Does this mean that American security managers are destined to come across as cultural ignoramuses when they venture across the pond? Not necessarily. Of course, it certainly helps to become familiar with local customs, phrases and current events. Two of the best free resources on the Internet for a quick crash course on a country can be found at the U.S. State Department’s web site at and the United Kingdom’s Foreign and Commonwealth Office, .

But when you’re addressing European colleagues, don’t hesitate for a second to make well known cultural references and analogies from America. If you mention Oprah or Brad and Angelina, Europeans will all know exactly who you are speaking about. If you use the analogy of Custer’s last stand, again, they will understand the analogy even though it may seem quintessentially American. If you refer to a scene out of Star Wars, they will know what you are talking about—trust me.

That doesn’t mean, of course, that as a security manager you can ignore local customs and regulations, especially those that affect security. For example, in Europe the information security managers look to the ISO 27000 series of standards on information risk management—particularly ISO 27001 and 27002 (formerly ISO 17799). The latter standard focuses on security controls—which American security managers would be very familiar with, but the former standard concentrates on the management of the Information Security Management System (ISMS) based on quality management principles taken from ISO 9001. Thus, European security managers tend to be more concerned with quality management requirements as an integral part of security (e.g. demonstrating processes that lead to continual evaluation and improvement). This is a notion that would strike most American security managers as odd. Not that Americans have anything against good management practices; it’s just that Americans wouldn’t think of evaluating their quality management practices as an integral part of their overall security programme.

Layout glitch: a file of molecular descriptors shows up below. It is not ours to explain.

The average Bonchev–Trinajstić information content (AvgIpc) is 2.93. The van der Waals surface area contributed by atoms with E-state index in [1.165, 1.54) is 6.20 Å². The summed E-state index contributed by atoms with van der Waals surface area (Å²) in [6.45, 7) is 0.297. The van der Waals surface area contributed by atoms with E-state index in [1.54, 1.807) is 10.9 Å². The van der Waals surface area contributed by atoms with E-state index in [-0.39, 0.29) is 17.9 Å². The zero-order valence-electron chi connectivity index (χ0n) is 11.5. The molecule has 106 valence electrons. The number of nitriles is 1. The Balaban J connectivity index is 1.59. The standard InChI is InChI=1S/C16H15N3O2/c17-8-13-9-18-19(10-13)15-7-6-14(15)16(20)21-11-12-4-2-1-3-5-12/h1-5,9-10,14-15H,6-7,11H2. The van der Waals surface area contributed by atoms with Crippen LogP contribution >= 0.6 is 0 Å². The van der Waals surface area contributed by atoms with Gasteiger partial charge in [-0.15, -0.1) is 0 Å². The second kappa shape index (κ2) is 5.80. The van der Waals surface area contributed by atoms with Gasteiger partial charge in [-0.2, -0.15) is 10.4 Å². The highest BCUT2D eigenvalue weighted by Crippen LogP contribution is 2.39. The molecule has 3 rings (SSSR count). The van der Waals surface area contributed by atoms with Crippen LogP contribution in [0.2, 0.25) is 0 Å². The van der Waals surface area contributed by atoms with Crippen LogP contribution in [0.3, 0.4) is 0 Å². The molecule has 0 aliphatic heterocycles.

In short, my advice to American security managers working or managing offices overseas is that you shouldn’t worry about your international cohorts not understanding you—especially when you make references to well known American television, movies and music—but you should also research the web and ask questions of your local overseas staff in order to become familiar with the local customs and requirements affecting security. Do that, and you’ll be as welcome among Europeans as the cavalry coming over the hill to save their wagon train from attack. ##

Paul Raines is an American CISO working in Europe.


Paul Raines is the Chief Information Security Officer for the United Nations Development Programme. In that capacity he is responsible for the information security and disaster recovery planning for the Organisation’s 177 locations around the world. Previously, he worked for the Organisation for the Prohibition of Chemical Weapons (OPCW) and, like all current and former members of the organization, shared in the 2013 Nobel Peace Prize. Prior to working for the United Nations he was the Chief Information Security Officer for Bloomberg LP and the Federal Reserve Bank of New York. He is a graduate of the United States Air Force Academy and Harvard’s Kennedy School of Government. For relaxation he enjoys opera, Shakespeare, French wine and sometimes just sitting in a cafe with an espresso and croissant reading a good book on Roman history.

The opinions expressed in this blog are those of Paul Raines and do not necessarily represent those of IDG Communications, Inc., its parent, subsidiary or affiliated companies.